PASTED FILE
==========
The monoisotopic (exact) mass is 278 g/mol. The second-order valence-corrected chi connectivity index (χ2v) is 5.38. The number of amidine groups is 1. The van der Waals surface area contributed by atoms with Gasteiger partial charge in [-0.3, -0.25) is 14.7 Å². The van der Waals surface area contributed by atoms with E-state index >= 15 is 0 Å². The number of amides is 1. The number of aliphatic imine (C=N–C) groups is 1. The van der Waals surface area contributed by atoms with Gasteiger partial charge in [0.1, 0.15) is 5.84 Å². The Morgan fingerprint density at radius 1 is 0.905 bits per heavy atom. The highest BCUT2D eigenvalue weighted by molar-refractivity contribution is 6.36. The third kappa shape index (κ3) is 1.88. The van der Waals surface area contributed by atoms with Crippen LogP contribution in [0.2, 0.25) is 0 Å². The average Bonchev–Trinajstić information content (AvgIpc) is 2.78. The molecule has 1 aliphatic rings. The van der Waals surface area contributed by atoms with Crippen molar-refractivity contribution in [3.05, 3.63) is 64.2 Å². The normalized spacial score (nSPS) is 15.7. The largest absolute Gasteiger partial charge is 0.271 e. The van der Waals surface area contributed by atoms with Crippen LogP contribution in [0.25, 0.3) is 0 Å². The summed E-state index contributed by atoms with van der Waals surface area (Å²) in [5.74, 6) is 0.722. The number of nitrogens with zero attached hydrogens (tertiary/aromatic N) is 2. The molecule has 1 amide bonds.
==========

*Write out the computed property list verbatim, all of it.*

The monoisotopic (exact) mass is 278 g/mol. The second-order valence-corrected chi connectivity index (χ2v) is 5.38. The number of amidine groups is 1. The van der Waals surface area contributed by atoms with Gasteiger partial charge in [-0.3, -0.25) is 14.7 Å². The van der Waals surface area contributed by atoms with E-state index >= 15 is 0 Å². The number of amides is 1. The number of aliphatic imine (C=N–C) groups is 1. The van der Waals surface area contributed by atoms with Gasteiger partial charge in [0.1, 0.15) is 5.84 Å². The Morgan fingerprint density at radius 1 is 0.905 bits per heavy atom. The highest BCUT2D eigenvalue weighted by molar-refractivity contribution is 6.36. The third kappa shape index (κ3) is 1.88. The van der Waals surface area contributed by atoms with Crippen LogP contribution in [0.2, 0.25) is 0 Å². The average Bonchev–Trinajstić information content (AvgIpc) is 2.78. The molecule has 1 aliphatic rings. The van der Waals surface area contributed by atoms with Crippen molar-refractivity contribution in [3.05, 3.63) is 64.2 Å². The normalized spacial score (nSPS) is 15.7. The largest absolute Gasteiger partial charge is 0.271 e. The van der Waals surface area contributed by atoms with Crippen LogP contribution in [0.25, 0.3) is 0 Å². The summed E-state index contributed by atoms with van der Waals surface area (Å²) in [5.74, 6) is 0.722. The number of nitrogens with zero attached hydrogens (tertiary/aromatic N) is 2. The molecule has 1 amide bonds.